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Will Vinson: Planted and Growing in New York

By Published: December 13, 2010
In the meantime, in addition to working with his Brooklyn peers, he hooked up with Cuban piano wizard Rubalcaba, which resulted in good exposure as well as being an important experience. "That's kind of a dream come true. I've been listening to him for millions of years. It's only just occurred to me now, he was the first jazz artist I saw in America. Before I moved to New York I was in L.A. on vacation, in '96 or something. I saw him play at Catalina's in L.A. I was completely blown away by him. I've always loved his playing on his records and Charlie Haden
Charlie Haden
Charlie Haden
bass, acoustic
's records. I was lucky enough to be called to play with him just over a year ago at Birdland [New York City]. Then we did a tour this summer in Spain. He is definitely an inspiration. ... Playing with him is a pretty amazing musical experience."

Vinson has also played with Rosenwinkel over the course of a few gigs in Europe. "That actually happened by accident, too, but I was very glad when it did. As far as my generation and perhaps people a bit younger than me goes, Kurt is one of the most important musical influences. I was in New York at the time he was playing at Small's and stuff. I'm old enough to have been around when he was making his big impact for the first time. I'm young enough to be one of the many people who are under his influence, in a way. Playing with him, and playing some of his music and some of my music that has been influenced by him, was really a treat. I hope get to do it again. I'm sure I will at some point."

"The two people I've played with the most as a sideman have been Jonathan Kreisberg and Ari Hoenig. Both of those guys have been very important for me in the development of my career for the last few years. It's very difficult in jazz to make yourself known out of the blue. You have to be seen with other people as a sideman, even if you are a leader—even if you have amazing music that's fully formed. It's very difficult to get people to hire you out of nowhere. The exposure I've gotten out of playing with those guys has been invaluable," Vinson says.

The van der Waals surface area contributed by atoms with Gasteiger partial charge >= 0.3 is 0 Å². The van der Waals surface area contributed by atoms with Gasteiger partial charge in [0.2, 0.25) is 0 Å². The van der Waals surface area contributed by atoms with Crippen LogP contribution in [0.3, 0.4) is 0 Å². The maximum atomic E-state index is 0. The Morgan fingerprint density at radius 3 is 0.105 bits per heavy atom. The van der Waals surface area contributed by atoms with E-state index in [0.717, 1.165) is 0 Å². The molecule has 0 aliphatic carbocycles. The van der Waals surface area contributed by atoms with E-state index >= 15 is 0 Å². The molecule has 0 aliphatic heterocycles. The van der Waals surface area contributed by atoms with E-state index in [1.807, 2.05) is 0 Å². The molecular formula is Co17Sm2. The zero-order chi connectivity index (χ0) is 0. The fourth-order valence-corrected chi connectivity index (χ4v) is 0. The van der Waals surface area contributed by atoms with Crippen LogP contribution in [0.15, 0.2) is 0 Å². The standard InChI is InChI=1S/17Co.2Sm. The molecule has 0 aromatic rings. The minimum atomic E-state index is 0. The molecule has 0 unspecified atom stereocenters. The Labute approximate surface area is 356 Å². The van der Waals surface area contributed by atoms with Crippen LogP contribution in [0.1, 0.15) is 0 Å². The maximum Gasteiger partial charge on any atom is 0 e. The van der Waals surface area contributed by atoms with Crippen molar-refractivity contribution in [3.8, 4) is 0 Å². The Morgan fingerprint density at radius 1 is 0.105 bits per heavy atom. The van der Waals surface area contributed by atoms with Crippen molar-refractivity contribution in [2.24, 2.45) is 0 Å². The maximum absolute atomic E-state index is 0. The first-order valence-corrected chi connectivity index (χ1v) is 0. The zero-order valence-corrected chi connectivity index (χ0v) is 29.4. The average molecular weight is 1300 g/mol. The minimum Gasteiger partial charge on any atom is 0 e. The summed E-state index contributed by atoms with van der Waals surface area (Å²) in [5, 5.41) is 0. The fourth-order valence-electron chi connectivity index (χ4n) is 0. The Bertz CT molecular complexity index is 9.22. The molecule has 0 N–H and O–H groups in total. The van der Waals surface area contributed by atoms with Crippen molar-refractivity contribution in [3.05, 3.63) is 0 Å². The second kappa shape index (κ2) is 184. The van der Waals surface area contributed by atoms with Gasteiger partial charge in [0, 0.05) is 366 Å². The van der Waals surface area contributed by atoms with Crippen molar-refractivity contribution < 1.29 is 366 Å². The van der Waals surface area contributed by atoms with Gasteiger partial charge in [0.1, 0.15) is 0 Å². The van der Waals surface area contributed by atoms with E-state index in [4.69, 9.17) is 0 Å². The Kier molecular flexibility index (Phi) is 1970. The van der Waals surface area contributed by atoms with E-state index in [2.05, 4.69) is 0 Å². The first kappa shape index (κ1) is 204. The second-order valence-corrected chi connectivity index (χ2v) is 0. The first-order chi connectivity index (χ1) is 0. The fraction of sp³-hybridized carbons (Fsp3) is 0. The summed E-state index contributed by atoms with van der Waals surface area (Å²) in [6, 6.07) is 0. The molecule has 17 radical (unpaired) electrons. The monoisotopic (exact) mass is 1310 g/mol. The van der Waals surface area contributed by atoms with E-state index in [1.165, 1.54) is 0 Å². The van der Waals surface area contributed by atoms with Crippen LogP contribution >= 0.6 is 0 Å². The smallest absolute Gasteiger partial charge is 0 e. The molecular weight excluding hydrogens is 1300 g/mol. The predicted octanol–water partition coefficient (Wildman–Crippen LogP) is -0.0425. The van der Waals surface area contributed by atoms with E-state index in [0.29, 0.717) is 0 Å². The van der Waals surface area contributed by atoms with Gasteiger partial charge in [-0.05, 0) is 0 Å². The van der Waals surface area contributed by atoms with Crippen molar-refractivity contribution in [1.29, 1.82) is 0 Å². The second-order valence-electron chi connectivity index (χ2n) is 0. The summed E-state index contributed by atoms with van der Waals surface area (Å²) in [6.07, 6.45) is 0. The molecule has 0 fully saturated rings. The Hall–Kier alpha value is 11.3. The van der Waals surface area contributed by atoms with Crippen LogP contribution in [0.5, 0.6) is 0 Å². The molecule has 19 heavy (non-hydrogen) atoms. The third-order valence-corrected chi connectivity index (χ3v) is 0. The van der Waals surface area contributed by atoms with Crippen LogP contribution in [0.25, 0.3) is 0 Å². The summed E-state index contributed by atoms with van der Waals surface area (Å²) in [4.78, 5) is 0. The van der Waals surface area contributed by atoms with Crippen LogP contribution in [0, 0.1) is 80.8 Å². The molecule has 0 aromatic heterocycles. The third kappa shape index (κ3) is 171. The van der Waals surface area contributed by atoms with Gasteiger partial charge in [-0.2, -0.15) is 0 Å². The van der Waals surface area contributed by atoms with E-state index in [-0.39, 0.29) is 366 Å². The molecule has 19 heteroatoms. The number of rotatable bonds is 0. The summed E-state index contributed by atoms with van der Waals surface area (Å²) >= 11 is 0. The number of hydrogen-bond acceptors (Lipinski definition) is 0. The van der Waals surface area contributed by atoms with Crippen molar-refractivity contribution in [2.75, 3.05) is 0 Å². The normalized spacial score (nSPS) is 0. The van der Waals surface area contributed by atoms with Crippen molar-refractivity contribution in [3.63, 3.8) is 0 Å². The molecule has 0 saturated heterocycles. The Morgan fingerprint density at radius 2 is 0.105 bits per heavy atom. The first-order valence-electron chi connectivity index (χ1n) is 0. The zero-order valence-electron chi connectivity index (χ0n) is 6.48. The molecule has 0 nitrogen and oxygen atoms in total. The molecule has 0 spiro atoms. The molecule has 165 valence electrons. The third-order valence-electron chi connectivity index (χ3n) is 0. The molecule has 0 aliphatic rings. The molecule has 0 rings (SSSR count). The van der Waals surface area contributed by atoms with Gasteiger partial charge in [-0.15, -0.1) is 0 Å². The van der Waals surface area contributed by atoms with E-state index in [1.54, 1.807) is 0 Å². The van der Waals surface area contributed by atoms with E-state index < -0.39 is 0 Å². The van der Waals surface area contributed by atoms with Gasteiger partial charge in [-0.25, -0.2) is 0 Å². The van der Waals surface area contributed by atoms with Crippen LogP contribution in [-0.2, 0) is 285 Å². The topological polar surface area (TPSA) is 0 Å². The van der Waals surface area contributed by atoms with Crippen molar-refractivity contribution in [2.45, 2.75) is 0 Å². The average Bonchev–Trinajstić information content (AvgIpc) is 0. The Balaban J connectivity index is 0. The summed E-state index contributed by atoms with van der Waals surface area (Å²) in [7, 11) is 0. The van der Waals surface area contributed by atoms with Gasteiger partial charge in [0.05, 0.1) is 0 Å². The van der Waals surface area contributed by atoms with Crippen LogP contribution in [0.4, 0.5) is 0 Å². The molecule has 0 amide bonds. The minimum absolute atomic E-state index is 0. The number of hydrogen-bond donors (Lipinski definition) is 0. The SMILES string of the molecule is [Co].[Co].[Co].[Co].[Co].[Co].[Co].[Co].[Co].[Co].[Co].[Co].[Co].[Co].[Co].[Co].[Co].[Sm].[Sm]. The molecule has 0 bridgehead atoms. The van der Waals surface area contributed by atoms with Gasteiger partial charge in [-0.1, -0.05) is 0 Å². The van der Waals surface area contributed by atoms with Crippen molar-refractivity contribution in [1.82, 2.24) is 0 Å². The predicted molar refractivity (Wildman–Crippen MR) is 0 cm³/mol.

Being based in Brooklyn is also a good thing. That borough has been an emergent, fertile hotbed of music in recent years. The number of musicians living there has grown significantly. Aside from being a less expensive place to live than Manhattan, it's an important place where creative paths cross.

"I would say 85 percent of the people I know and the people I play with and work with live in Brooklyn. It's amazing. That's a change that's happened gradually over the last 10 years. There used to be quite a few people in Astoria (Queens), and I guess there still are. But I used to know a lot of people in Astoria, which I don't really anymore. And I used to know a lot of people uptown, which there still are, but so many people I know have moved to Brooklyn. It's great. Everyone's right there. ... The studios that I like are in Brooklyn. I can often be pretty busy without leaving Brooklyn."

New York City doesn't have the amount of clubs and venues that existed years ago, and it can be a struggle to get good gigs and push a career forward. It's something musicians live with. It's rarely easy. But like many musicians around his age, he didn't experience the days when venues were more plentiful. Those musicians, without that comparative experience, are left to deal with the straight realities of New York and today's music business atmosphere. It's just life.

"In a way, I'm fortunate to never have been around in that golden age when everything was wonderful," opines Vinson. "I suppose if I had been, and I felt that way, I'd be pretty depressed about it. But I think the scene, certainly in terms of the music and the musicianship that's around, is very healthy. There seems to be a constant stream of new voices emerging. There's a pretty broad range of people that I'm interested in playing with and listening to. I'm still inspired by what I hear in New York. As long as that's the case, I would say it's pretty healthy."

Vinson will keep busy in 2011 touring in support of his two latest CDs and will also hit the European festival circuit in the summer. He'll also do gigs with musicians like Kreisberg, touring in support of the guitarist's new recording, Shadowless, that comes out in January. Vinson also has ideas for more recording of his own later in 2011. He's pleased with the way things are going: "I've always felt like things are at a more advanced stage than they were, let's say, six months earlier or a year earlier. That's a good feeling." And he maintains his fondness, and even awe, for his adopted city.

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